New recipes

This Common Food Staple Contains One of the World’s Most Toxic Elements

This Common Food Staple Contains One of the World’s Most Toxic Elements


We are searching data for your request:

Forums and discussions:
Manuals and reference books:
Data from registers:
Wait the end of the search in all databases.
Upon completion, a link will appear to access the found materials.

Trace amounts of arsenic are found in almost everything we consume from beer and Brussels sprouts to chicken and salmon, but in great enough quantities this known carcinogen can have lasting health complications. And although it is present throughout nature, an unusually high concentration of inorganic arsenic exists in one of the world’s most common food staples — rice.

Rice is different from most other crops because it’s traditionally grown under flood conditions, a technique which unlocks the arsenic harbored in the soil and makes it more easily absorbed by the rice. As a result, rice has 10 to 20 times more arsenic than other cereal crops. Like other toxic substances we periodically ingest, such as alcohol or tobacco smoke, the arsenic in rice is “dose dependent” — a full-grown adult eating rice three or four times a week is not at risk of adverse complications, but a baby or small child may be in danger.

Should parents be concerned?

Click here to see the 7 Foods That Will Kill You if You Don't Cook Them Right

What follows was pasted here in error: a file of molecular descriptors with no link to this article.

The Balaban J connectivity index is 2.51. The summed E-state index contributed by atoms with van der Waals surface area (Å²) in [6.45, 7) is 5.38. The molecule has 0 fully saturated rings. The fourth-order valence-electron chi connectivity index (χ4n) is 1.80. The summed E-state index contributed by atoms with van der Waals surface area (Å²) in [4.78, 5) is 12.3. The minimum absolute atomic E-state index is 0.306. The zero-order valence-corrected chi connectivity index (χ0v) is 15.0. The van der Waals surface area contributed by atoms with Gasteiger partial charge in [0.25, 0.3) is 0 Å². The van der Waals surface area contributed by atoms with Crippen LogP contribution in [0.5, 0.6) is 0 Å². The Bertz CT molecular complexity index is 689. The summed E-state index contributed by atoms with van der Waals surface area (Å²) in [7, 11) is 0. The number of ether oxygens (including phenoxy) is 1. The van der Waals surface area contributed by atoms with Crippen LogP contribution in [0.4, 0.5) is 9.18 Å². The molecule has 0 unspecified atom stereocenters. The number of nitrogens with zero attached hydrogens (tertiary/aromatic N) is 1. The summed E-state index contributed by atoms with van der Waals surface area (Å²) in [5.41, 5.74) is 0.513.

Professor Andy Meharg of Queen’s University Belfast, who has been researching arsenic for decades, says maybe. Professor Meharg told the BBC that low levels of arsenic impact immune development, growth development, and IQ development in children, and that as a result, governments should introduce stricter legislation around products specifically marketed to children. In 2016 the Food and Drug Administration proposed a limit for arsenic in infant rice cereal because, “relative to body weight, rice intake for infants … is about three times greater than for adults.” The agency acknowledged that it can be safe to serve rice to infants, but only in limited quantities. And it’s not only cooked rice that people have to be wary about; puffed rice cereals, rice cakes, and rice flours also contain elevated arsenic levels.

Fortunately, there are cooking methods that will lower the arsenic level of rice. Professor Meharg notes that soaking the rice overnight before cooking it in a 5:1 water-to-rice ratio cuts arsenic levels by 80 percent. Not all varieties of rice are equally toxic either. According to an analysis of different types of rice by Consumer Reports, white basmati rice from California, India, and Pakistan, and sushi rice from the United States, on average, contained half the arsenic levels of most types of other rice. But interestingly enough, white rice from California was found to contain 38 percent less inorganic arsenic than white rice from other states. If you think you’re safer with brown rice — think again. Whole grains with their outer bran intact contain, on average, 80 percent more inorganic arsenic than white rice of the same type.